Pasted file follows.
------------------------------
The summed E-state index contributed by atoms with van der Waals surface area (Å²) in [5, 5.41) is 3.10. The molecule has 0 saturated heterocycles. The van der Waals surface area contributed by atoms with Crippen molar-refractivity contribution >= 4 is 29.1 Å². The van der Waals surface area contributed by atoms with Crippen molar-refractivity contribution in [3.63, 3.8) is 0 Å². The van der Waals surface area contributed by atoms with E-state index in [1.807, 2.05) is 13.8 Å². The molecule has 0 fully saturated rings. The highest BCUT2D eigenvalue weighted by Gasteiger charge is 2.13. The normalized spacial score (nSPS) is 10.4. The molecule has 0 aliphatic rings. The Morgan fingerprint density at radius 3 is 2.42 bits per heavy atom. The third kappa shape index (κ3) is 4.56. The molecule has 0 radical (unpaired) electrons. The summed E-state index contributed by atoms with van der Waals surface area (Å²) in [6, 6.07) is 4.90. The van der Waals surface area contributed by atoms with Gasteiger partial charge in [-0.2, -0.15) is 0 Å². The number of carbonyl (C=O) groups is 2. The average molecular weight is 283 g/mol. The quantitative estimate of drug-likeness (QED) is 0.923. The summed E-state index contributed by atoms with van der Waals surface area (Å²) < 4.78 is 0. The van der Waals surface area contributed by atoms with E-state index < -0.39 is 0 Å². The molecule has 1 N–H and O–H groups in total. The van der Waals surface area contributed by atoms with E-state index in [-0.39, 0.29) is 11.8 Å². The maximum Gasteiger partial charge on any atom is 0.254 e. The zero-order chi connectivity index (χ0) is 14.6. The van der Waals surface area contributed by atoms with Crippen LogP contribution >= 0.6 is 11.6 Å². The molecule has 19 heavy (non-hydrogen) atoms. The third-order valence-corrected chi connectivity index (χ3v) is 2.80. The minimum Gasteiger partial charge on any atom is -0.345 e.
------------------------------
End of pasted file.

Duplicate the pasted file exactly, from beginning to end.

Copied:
The summed E-state index contributed by atoms with van der Waals surface area (Å²) in [5, 5.41) is 3.10. The molecule has 0 saturated heterocycles. The van der Waals surface area contributed by atoms with Crippen molar-refractivity contribution >= 4 is 29.1 Å². The van der Waals surface area contributed by atoms with Crippen molar-refractivity contribution in [3.63, 3.8) is 0 Å². The van der Waals surface area contributed by atoms with E-state index in [1.807, 2.05) is 13.8 Å². The molecule has 0 fully saturated rings. The highest BCUT2D eigenvalue weighted by Gasteiger charge is 2.13. The normalized spacial score (nSPS) is 10.4. The molecule has 0 aliphatic rings. The Morgan fingerprint density at radius 3 is 2.42 bits per heavy atom. The third kappa shape index (κ3) is 4.56. The molecule has 0 radical (unpaired) electrons. The summed E-state index contributed by atoms with van der Waals surface area (Å²) in [6, 6.07) is 4.90. The van der Waals surface area contributed by atoms with Gasteiger partial charge in [-0.2, -0.15) is 0 Å². The number of carbonyl (C=O) groups is 2. The average molecular weight is 283 g/mol. The quantitative estimate of drug-likeness (QED) is 0.923. The summed E-state index contributed by atoms with van der Waals surface area (Å²) < 4.78 is 0. The van der Waals surface area contributed by atoms with E-state index < -0.39 is 0 Å². The molecule has 1 N–H and O–H groups in total. The van der Waals surface area contributed by atoms with E-state index in [-0.39, 0.29) is 11.8 Å². The maximum Gasteiger partial charge on any atom is 0.254 e. The zero-order chi connectivity index (χ0) is 14.6. The van der Waals surface area contributed by atoms with Crippen LogP contribution >= 0.6 is 11.6 Å². The molecule has 19 heavy (non-hydrogen) atoms. The third-order valence-corrected chi connectivity index (χ3v) is 2.80. The minimum Gasteiger partial charge on any atom is -0.345 e.